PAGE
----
Just a few things you can buy under the sun in Moquegua for 1 sol
The Sun. The ancient Incas worshiped the sun as their God and Provider; but, what a joy to help their ancestors learn the truth about Jehovah our Creator! Therefore, the Peruvian Nuevo Sol, or “New Sun”, is the money used here in Peru ever since the 1980's. Information says that it is South America’s most stable and reliable currency… Well, we know nothing is stable in this old world.. But, for now, it permits us to buy the things we need… Here are some things you can buy with only 1 sol or 39 cents of a dollar!
2 newspapers, with both local and country wide news
A bag of 6 of these fresh rolls, that we call “Pan Torata”. If you wake up early enough they will still be warm when you buy them.
10 boxes of matches. (oops we’ve already used the other 5)
A bottle of Clorox Bleach of 572 grams.
2 bags of Monica’s choice, Tor-tees. They are made by the Frito Lay company, and are pretty much the same as spicy Fritos.
10 key limes.
2 of these bundles of fresh herbs like basil, mint, parsley, cilantro, and oregano.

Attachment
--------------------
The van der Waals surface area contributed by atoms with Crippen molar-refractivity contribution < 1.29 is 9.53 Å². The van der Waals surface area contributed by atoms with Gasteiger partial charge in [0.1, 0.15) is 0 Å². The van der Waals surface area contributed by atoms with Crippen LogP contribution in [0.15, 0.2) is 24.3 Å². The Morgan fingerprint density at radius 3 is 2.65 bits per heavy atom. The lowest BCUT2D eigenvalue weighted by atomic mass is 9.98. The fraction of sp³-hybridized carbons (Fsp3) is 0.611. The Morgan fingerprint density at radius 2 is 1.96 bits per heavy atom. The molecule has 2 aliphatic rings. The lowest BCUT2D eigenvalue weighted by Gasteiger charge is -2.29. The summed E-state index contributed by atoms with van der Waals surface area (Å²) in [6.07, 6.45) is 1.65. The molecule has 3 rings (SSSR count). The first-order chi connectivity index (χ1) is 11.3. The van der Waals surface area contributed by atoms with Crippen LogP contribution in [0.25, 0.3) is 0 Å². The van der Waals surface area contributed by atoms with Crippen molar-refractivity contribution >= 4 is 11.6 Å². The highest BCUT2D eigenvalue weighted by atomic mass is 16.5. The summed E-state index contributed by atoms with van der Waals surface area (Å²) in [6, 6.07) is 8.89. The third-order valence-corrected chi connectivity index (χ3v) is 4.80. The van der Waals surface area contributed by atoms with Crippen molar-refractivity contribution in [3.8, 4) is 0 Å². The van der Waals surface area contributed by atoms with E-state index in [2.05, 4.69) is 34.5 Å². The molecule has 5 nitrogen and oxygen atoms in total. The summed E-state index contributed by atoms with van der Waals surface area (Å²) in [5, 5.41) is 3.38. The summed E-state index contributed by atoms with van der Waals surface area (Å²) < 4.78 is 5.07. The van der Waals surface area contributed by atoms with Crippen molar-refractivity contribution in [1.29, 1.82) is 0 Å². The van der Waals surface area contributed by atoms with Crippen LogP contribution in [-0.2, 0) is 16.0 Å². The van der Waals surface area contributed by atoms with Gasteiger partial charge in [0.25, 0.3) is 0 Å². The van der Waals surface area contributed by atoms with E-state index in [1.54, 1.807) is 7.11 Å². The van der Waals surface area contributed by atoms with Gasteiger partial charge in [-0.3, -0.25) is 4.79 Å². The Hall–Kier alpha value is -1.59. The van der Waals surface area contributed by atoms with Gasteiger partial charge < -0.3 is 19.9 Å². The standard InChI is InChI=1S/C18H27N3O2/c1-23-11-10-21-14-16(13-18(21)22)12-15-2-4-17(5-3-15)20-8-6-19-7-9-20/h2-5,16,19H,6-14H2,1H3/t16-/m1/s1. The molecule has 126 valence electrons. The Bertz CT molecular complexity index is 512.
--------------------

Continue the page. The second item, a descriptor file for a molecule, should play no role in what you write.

1 kilo(2.2lbs.) of watermelon.. sliced up and put in a bag.
One hour at any of these computers with internet.
4 Picarrones! On a few street corners in Moquegua you can find Picarrones. There are like funnel cake rings served with honey, or sweet syrup.
A box of 25 tea bags of any flavor.
For 1 sol a boy will carry all of your groceries, bags, buckets, boxes, crates, plants, and such to the outside of the market where you wait for a taxi.
A kitten. This is Heidi a girl from the congregation. She sells juice and yogurt at the market where we work. But this day she was selling her kitten for 1 sol!
2 of these artificially flavored juice boxes.
Cheap earrings. Ha, ha creo que la palabra 'cheap' is de mas.
A bag of homemade fruit juice from the street. This is from Maracuya aka Passion Fruit.
A handful of Rocoto. Monica and I use this spicy pepper every day as a dressing to our food. It must be the cousin of the habanero. Rico!
A round trip in a combi to anywhere in town. This route 19A leaves us pretty close to our house.
A personal sized Sprite, Fanta, Coca-a-Cola, or Inca Kola.
A pretty nice assortment of 4 and 6 pack chips, crackers, and cookies. Sublime! Milk Chocolate with Peanuts.
Un Pocito Mas! ( A little bit more!)
Here in Peru exists what we call “Yapa” or ‘Un pocito mas’… Even after only buying something for, for example, 1 sol; it’s okay to ask for a little bit more. For some, it’s embarrassing and they don’t ask. I’ve learned to, because you pretty much always get it, and for anything from fruit (one more apple) to eggs and rice… For example:
“I’ll have an ice cream cone please”, me.
“1 sol”, the vender.
And my “Yapa?”, me.
The vender scoops on another scoop for free!
Yapa!!! Generous Peruvians. We usually give a few more grams of olives too, when someone asks for yapa.